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Warner Bros. has asserted that it still rules Middle-earth when it comes to film rights to “The Lord of the Rings.”

The studio has publicly stated its control over film adaptations of J.R.R. Tolkien’s classic fantasy trilogy amid rumblings in the industry that a clutch of “Lord of the Rings” and “The Hobbit” rights are being shopped by longtime owner, the Saul Zaentz Co.

The Zaentz Co. and Warner Bros. are in the middle of a private mediation process to help settle their differences about whether the studio has met its obligations to hold on to the license, according to multiple sources close to the situation. Warner Bros.’ New Line Cinema took “LOTR” to new heights with the success of its Oscar-winning trilogy directed by Peter Jackson: “The Lord of the Rings: Fellowship of the Ring” (2001), “The Two Towers” (2002) and “The Return of the King” (2003).

“New Line Cinema has maintained the theatrical film rights, both live-action and animated, for over two decades now,” a Warner Bros. spokeswoman told Variety. “We are currently in production on our anime film ‘The Lord of the Rings: The War of the Rohirrim’ and look forward to bringing audiences back to Middle-earth.”

Representatives for Zaentz Co. have quietly held pitch meetings in recent weeks to sell the portfolio of Tolkien rights that producer Saul Zaentz acquired in the late 1960s and ‘70s. It’s no secret that Warner Bros. and Zaentz Co. have had acquisition discussions over the last decade or so but they’ve never gotten close to a deal.

The Zaentz Co. holdings encompass rights to exploit “LOTR” and “The Hobbit” properties in movies, video games, merchandising, live events and theme parks. It also includes limited matching rights should the Tolkien estate decide to make movies or other content based on two compilations of Tolkien writings that were published after his death in 1973: “The Silmarillion” and “The Unfinished Tales of Numenor and Middle-Earth.”

A representative for the Zaentz Co. declined to comment.

Warner Bros. has had a long-term license on “LOTR” and “The Hobbit” since the late 1990s. The studio is said to be adamant that it has continuously met requirements to hold on to its rights by maintaining active development on the property, exercising options in a timely manner and making periodic payments to Zaentz Co.

As if to buttress that point, Warner Bros. earlier this week released key details of its plans for an anime “Lord of the Rings” movie from New Line and Warner Bros. Animation that is now dated for release on April 12, 2024.

The specifics of the license agreement between Warner Bros. and Zaentz Co. are not known, but such deals often involve producers conducting a certain level of development and production activity by pre-determined dates, among other clauses. On Feb. 15, Warner Bros. released the first production image for “The Lord of the Rings: The War of the Rohirrim.”

The project has a strong “LOTR” pedigree with Philippa Boyens, who was part of the Oscar-winning screenwriting team for “The Lord of the Rings” and “The Hobbit” trilogies, serving as an executive producer. Phoebe Gittins, Boyens’ daughter, and writing partner Arty Papageorgiou are penning the screenplay based on a script from Jeffrey Addiss and Will Matthews.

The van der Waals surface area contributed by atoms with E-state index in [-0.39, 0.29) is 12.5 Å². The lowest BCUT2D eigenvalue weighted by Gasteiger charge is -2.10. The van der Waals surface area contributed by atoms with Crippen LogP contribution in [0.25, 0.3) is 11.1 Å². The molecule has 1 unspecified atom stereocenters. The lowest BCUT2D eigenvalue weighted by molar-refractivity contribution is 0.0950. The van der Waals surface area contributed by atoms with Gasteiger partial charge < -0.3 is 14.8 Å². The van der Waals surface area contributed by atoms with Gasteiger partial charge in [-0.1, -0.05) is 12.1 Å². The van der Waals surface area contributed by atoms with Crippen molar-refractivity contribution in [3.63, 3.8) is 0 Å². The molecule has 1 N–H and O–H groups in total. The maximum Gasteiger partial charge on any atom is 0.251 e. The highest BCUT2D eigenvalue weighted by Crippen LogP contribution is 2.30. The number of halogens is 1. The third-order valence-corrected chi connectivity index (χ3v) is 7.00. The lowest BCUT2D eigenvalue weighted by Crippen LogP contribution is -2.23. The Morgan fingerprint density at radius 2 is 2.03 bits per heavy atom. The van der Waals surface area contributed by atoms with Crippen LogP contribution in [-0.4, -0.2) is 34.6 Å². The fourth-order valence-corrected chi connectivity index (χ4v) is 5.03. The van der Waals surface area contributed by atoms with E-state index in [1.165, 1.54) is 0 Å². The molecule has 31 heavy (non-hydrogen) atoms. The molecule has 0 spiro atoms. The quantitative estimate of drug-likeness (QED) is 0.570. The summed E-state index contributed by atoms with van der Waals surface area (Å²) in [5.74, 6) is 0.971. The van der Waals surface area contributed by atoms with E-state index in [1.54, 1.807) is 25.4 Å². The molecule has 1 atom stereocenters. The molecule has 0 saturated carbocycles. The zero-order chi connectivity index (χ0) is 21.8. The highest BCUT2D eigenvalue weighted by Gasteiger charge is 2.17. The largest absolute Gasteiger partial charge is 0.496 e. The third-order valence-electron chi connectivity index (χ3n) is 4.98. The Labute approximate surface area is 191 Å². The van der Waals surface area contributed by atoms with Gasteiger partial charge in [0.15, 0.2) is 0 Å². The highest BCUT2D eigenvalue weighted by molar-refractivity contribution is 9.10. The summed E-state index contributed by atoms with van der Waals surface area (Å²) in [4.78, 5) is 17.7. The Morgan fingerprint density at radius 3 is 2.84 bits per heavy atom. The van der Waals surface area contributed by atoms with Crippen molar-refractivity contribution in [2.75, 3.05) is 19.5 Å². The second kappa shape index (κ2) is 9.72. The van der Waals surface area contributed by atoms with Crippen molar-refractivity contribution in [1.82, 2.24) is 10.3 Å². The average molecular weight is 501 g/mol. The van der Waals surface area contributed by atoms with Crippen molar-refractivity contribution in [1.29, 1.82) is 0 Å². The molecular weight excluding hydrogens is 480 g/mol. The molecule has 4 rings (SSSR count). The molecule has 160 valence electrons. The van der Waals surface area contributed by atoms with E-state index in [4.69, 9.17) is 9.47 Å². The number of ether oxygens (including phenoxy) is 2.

The ”LOTR” world will also expand this fall when Amazon unveils its much-anticipated TV series, “The Lord of the Rings: The Rings of Power.” That project came about through a deal between the Tolkien estate and Amazon because Zaentz Co.’s passel of rights does not include television. New Line is also on board as a producer of the series.

The film rights to “LOTR” are the crown jewel in Zaentz Co.’s profile and are the big lure for any deal with a rival studio or IP-focused entity. The portfolio being shopped at present also includes the receivables from Zaentz Co.’s significant share of profits from trilogy that grossed nearly $3 billion worldwide in initial release.

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The success of those films, not surprisingly, has sparked a flurry of rights fights and profit-participation litigation over the past 20 years in various battles among Zaentz Co., Warner Bros., the Tolkien estate and Jackson. Warner Bros. is also in business with Zaentz Co. as the distributor of its small but impressive movie library, which includes such classics as 1975’s “One Flew Over the Cuckoo’s Nest,” 1984’s “Amadeus” and 1996’s “The English Patient.”

One source noted that the focus for the Berkeley, Calif.-based Zaentz Co. has changed in the years since longtime president Al Bendich, the famed civil rights attorney and associate of producer Saul Zaentz, died in 2015. Zaentz, a rock and jazz music mogul and movie producer, died at 92 in January 2014.

The timing of the Zaentz Co. sale is hardly a surprise given the heat in the global content marketplace for well-known properties. Titles with built-in worldwide fandoms such as the Tolkien works are more valuable than ever, which is surely why Zaentz Co. and its banker, ACF Investment Bank, are mentioning the prospect of an opening to nab the “LOTR” film rights.

“Somebody is telling [Zaentz Co.] that this is a lottery ticket, and this is an effort to bid it up,” said a source close to the situation.

(Pictured: “The Lord of the Rings: The War of the Rohirrim.”)